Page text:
Auckland's investment apartment market could be at a turning point as a gulf develops between vendors' expectations and the prices investors are prepared to pay.
At this week's auction by apartment specialists City Sales, eight apartment were on the block, two of them of a size and type that could appeal to owner-occupiers while the other six were all solid investment material - smaller apartments dotted around the CBD.
The auction got off to a promising start as the first unit on offer was sold under the hammer, but that was it.
The mood in the room became more subdued as all seven of the following apartments were passed as potential buyers resolutely refused to bid prices above their reserves.
And in spite of the jawboning that went on as agents sought instructions from their vendors when bidding stalled, there were still no further sales.
City Sales director Martin Dunn believes the market could be at a turning point.
Like the rest of the housing market, Auckland apartment prices have made some strong gains over the last couple of years, he said.
But there were signs that vendors expectations were getting beyond what buyers were prepared to pay.
It had become increasingly common over the last few months for a vendor to get a market appraisal on their property and then turn around to their agent and say they thought it was worth more, Dunn said.
Unfortunately just demanding a higher price doesn't mean you will get it, as this week's auction showed.
It was a classic case of the rock of vendor expectations coming up against the hard place of what investors were prepared to pay.
And vendors are becoming more cautious.
"Buyers are getting back to the fundamentals," Dunn said.
They may have been prepared to pay higher prices and accept lower yields when prices were rising strongly, because they could trade off lower rentals returns with a rise in their equity.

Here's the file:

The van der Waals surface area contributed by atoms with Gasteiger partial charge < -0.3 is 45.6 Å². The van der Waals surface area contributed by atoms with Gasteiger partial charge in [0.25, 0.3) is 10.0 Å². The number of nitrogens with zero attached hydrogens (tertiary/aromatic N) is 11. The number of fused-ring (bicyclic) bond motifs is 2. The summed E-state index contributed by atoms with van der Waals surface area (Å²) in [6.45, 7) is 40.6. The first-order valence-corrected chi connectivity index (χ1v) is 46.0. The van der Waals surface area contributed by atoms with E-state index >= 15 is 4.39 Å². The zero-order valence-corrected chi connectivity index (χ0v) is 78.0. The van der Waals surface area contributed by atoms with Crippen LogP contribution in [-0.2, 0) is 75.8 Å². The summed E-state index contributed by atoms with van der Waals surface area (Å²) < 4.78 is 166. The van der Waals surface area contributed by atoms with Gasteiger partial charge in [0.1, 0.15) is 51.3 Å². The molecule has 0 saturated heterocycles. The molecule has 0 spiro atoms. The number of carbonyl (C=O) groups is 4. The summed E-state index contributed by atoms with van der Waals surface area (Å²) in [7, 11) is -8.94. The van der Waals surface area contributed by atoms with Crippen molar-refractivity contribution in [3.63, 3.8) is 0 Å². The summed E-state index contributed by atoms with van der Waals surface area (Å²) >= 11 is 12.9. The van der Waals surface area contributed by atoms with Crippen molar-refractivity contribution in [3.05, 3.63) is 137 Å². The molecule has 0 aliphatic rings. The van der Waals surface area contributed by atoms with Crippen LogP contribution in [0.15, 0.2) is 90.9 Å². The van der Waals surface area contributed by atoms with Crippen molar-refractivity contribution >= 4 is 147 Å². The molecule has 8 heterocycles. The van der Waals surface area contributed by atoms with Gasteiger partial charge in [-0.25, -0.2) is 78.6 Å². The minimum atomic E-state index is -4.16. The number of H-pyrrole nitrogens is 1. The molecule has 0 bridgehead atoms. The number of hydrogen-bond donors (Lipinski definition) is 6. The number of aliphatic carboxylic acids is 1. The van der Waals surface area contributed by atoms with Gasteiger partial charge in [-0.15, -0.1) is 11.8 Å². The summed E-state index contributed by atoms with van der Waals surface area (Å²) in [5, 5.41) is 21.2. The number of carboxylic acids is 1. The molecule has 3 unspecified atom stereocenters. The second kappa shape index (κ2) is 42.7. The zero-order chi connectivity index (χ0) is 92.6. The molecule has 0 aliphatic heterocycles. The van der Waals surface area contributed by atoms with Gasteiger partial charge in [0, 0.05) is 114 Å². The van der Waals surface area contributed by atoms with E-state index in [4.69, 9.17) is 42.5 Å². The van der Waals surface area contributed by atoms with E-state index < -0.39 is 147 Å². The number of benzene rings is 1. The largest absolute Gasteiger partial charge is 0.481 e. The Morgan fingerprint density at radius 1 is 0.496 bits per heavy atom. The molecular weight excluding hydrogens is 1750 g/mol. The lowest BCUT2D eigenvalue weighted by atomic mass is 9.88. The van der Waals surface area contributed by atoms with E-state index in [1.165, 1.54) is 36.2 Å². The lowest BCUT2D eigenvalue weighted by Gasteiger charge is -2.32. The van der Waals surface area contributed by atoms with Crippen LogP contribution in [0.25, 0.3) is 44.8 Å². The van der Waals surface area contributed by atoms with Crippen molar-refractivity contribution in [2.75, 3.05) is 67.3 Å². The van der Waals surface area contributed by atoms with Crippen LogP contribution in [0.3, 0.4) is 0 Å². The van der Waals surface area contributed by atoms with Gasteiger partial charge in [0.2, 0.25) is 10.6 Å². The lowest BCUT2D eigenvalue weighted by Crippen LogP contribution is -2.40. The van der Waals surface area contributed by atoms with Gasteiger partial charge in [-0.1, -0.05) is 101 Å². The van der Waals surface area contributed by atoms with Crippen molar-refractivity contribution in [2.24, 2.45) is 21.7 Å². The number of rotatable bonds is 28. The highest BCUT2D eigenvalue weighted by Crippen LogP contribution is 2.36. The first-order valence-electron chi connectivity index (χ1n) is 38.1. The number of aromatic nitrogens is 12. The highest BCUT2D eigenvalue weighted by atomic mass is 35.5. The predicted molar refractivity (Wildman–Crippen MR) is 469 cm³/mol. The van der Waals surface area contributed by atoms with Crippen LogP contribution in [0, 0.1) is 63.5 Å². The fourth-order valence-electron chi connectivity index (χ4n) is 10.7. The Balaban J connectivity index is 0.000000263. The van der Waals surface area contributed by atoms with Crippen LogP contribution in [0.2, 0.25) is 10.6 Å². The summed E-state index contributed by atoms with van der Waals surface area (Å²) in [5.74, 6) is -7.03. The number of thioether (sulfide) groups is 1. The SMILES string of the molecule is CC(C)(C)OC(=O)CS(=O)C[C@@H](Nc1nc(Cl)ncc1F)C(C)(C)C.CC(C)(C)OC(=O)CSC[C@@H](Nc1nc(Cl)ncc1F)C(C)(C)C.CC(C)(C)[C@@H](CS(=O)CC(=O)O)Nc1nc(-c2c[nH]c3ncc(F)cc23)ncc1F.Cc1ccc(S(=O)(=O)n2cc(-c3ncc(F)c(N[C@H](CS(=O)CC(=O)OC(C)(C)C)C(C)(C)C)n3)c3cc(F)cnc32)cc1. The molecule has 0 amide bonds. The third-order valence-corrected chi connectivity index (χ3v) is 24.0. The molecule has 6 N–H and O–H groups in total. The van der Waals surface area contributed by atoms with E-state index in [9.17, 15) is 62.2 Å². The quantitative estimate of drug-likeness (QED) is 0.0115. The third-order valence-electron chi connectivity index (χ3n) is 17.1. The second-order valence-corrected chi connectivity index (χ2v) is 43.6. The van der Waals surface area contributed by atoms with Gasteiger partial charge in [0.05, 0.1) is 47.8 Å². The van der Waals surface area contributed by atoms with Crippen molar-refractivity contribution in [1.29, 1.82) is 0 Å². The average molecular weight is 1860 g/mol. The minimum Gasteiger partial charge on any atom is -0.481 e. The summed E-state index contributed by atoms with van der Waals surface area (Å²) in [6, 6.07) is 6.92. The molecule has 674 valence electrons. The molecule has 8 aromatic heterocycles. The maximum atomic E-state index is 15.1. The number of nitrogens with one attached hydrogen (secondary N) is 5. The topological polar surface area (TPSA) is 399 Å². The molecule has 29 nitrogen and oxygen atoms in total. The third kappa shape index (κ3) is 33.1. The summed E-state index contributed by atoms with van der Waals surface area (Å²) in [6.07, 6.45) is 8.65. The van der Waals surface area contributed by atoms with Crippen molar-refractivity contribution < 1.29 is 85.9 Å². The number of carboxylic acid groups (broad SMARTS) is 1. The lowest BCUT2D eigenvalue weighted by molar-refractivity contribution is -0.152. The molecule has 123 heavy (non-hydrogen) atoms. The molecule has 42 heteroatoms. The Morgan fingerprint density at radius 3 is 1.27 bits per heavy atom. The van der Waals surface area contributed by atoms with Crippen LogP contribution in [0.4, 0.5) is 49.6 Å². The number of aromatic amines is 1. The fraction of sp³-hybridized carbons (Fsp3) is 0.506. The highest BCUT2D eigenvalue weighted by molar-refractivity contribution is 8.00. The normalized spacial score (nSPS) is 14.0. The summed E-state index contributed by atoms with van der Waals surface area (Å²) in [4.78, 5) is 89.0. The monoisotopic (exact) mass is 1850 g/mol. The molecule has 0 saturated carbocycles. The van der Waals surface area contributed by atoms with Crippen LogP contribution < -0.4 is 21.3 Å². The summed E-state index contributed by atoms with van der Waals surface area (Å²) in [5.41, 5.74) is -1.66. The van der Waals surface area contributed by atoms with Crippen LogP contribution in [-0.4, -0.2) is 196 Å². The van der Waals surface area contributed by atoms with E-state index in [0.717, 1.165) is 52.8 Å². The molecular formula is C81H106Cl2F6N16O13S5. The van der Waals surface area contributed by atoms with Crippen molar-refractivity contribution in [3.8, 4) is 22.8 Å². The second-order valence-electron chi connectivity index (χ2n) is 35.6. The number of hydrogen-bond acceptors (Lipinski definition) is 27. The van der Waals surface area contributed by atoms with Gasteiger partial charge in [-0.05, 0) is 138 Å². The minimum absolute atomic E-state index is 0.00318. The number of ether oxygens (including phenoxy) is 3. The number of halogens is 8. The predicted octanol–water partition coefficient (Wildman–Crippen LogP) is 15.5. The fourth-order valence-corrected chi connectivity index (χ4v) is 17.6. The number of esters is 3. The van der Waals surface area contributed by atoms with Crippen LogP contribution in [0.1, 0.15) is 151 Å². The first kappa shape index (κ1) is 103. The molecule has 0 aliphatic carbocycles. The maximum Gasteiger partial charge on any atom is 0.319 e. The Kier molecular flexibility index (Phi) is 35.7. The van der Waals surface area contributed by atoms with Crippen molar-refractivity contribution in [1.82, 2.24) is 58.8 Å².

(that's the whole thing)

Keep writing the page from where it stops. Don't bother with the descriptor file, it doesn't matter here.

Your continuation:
But there was a sense in the market that prices were flattening out, higher interest rates and other expenses such as council rates were hitting their cash flows, and those that had been hoping for a big surge in rents had been disappointed.
So while there were investors out there prepared to buy, they were being more cautious now and wanted something with an attractive yield.
"Investors are getting wary. I think the world is going to start getting more pragmatic," Dunn said.
And this week's auction proved that if investors are prepared to stand their ground, they will eventually find something that fits the bill.
The apartment that sold was a two bedroom unit on the Volt complex on the corner of Queen St and Mayoral Drive in the CBD.
Space in the unit would be so tight it would squeak, with two bedrooms shoehorned into just 40 square metres, but it was in a great location in the heart of everything and on the edge of the university precinct.
It was rented at $430 a week and sold under the hammer for $221,500, giving its new owner a gross rental yield of 10.1%.
But the vendor had to bite the bullet.
Quotable Value records show that the unit was originally purchased for $260,000 in 2007 and then sold to the vendors for $268,000 in 2011, so they'd have been out of pocket by $46,500 plus selling expenses.